“So…how do I shower?” she asked, somewhat timidly, although understandably, based on the circumstances. She was peering into the bathroom where, dimly lit by a dull, solar powered, light bulb, stood a stall with a small drain. There was no shower head, no sink, no faucet of any kind. On the floor lay an orange bucket with a small, blue pitcher.
“You’re going to have to use the bucket,” was the reply.
My co-worker glanced back, eyes narrowing skeptically in disbelief. She thought we were joking. We stared back. After a moment or two she realized that we were serious, and accepting her fate, took the bucket and walked outside to get water.
Living in a remote African village brings a variety of obstacles. One of those is bathing. There is no running water. There is no water heater. And there’s no electricity to pump water up to a water tower. This leaves bucket baths assuming there are no convenient water sources, such as a lake, nearby. For those readers not familiar with this approach, let me walk you through the steps. Keep in mind there is no set standard because there are several techniques, so to each his own.
Before we begin, you will need several things, which are notably a bucket, a pitcher or cup (optional), a bar of soap, and any other regular bathing items you use (towel, comb, etc…).
5 Steps to Cleanliness:
- The first step to bathing is gathering your water. This may appear simple enough until you remember there is no source of running water. This leaves with you several options on how to obtain your water. Probably the best approach is to use rain water that has been gathered from the roofs into large, plastic barrels via gutter drains. However, in dry season you end up having to carry up water from the nearest source (usually a river or spring – not necessarily close by). Another option, depending on location, is pulling it up from a well. Whichever source you choose, expect the water to be dirty, or at the very least littered with bugs.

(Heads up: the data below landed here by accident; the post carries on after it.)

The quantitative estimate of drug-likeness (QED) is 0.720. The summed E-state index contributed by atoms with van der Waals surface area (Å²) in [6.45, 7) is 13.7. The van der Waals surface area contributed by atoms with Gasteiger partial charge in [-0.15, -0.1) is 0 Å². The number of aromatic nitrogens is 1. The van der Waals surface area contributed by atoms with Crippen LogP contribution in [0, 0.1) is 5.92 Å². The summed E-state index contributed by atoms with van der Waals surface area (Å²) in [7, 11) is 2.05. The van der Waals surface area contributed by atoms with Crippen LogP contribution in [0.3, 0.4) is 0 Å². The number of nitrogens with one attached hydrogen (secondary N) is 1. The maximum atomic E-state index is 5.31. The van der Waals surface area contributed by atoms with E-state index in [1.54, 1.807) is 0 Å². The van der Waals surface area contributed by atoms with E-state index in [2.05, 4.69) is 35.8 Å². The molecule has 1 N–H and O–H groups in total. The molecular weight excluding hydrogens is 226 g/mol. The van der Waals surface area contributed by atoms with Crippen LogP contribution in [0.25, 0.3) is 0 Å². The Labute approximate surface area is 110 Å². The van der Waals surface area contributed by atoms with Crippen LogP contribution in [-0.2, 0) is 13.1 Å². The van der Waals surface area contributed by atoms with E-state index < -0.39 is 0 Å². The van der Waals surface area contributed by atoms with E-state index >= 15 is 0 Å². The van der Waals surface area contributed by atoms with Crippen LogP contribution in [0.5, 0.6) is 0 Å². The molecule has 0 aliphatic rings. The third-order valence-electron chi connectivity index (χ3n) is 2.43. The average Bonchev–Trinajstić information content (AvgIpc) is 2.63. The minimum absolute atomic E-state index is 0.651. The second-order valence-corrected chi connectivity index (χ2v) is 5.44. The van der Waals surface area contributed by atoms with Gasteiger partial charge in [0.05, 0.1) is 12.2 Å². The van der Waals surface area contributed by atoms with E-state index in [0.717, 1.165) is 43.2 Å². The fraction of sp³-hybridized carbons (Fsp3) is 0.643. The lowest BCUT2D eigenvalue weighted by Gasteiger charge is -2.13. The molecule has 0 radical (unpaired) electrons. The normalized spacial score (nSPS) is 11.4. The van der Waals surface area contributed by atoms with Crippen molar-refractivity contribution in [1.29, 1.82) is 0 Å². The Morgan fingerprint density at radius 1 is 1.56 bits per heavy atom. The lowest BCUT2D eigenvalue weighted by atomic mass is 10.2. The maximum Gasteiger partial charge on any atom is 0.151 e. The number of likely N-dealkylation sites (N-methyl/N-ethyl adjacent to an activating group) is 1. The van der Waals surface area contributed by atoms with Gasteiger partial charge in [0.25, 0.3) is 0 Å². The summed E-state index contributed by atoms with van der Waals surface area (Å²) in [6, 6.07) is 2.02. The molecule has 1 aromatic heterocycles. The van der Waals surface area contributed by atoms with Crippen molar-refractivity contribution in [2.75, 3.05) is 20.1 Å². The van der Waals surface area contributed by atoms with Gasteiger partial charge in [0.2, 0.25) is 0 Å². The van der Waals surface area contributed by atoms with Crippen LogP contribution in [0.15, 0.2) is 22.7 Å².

- After retrieving a source of water you are going to want it heated. This may come as a surprise to some readers because of the tropical heat. However, after a long day of dust, humidity, sweat and heat, a warm bucket bath really hits the spot. Consider it a natural relaxer. Not too hot, not too cold. The easiest way to get hot water is to heat a large pot of it outside on a wood fire. Although this is the quickest way to heat large amounts of water, it does take time, so be prepared to take your shower when the water is ready, not when you are. Planning well in advance can help in this stage. Getting the right temperature is obviously a matter of personal choice. I like to put a pitcher of boiling water in and then add progressively more pitchers of cold water until that the right temperature is reached.
- Finally, at the third step we can beginning the bathing process. Some people like to just splash water on themselves with their hands from the bucket. I find this approach works well for scrubbing your legs and such, but to get the head and shoulders a pitcher or cup is much more useful. The key at this stage is to rinse yourself completely while not wasting too much water (you’ll need it later).
- Then, as with any shower, you going to have to lather up. A bar of soap works much better in this situation than shampoo because it doesn’t create as many suds (back to the wasting water point).
- The final stage is to rinse off the soap. As mentioned above, it is important to have saved enough clean water at this point because perhaps one of the worst feelings in the world is to still be soapy and have no water left to finish the job. While pouring with the pitcher you’ll have to be scrubbing the soap off with your other hand (kind of like patting your head and rubbing your stomach at the same time). It’s a refined skill learned over time. After getting off the soap you get to proceed onto the most blissful moment of the bath. This is where you take whatever water is remaining in the bucket and pour it over you.
*On a final note, it’s often courteous to go fill the bucket for the next person who will be showering, although they may prefer to choose how hot it is.
In essence, the bucket bath is an opportunity for adults to become children again by splashing in the bathtub.
I hope that this has been enlightening read to those who have never bathed with a bucket before. At the very least I hope it forces you to rethink your bathing experience, whatever that is.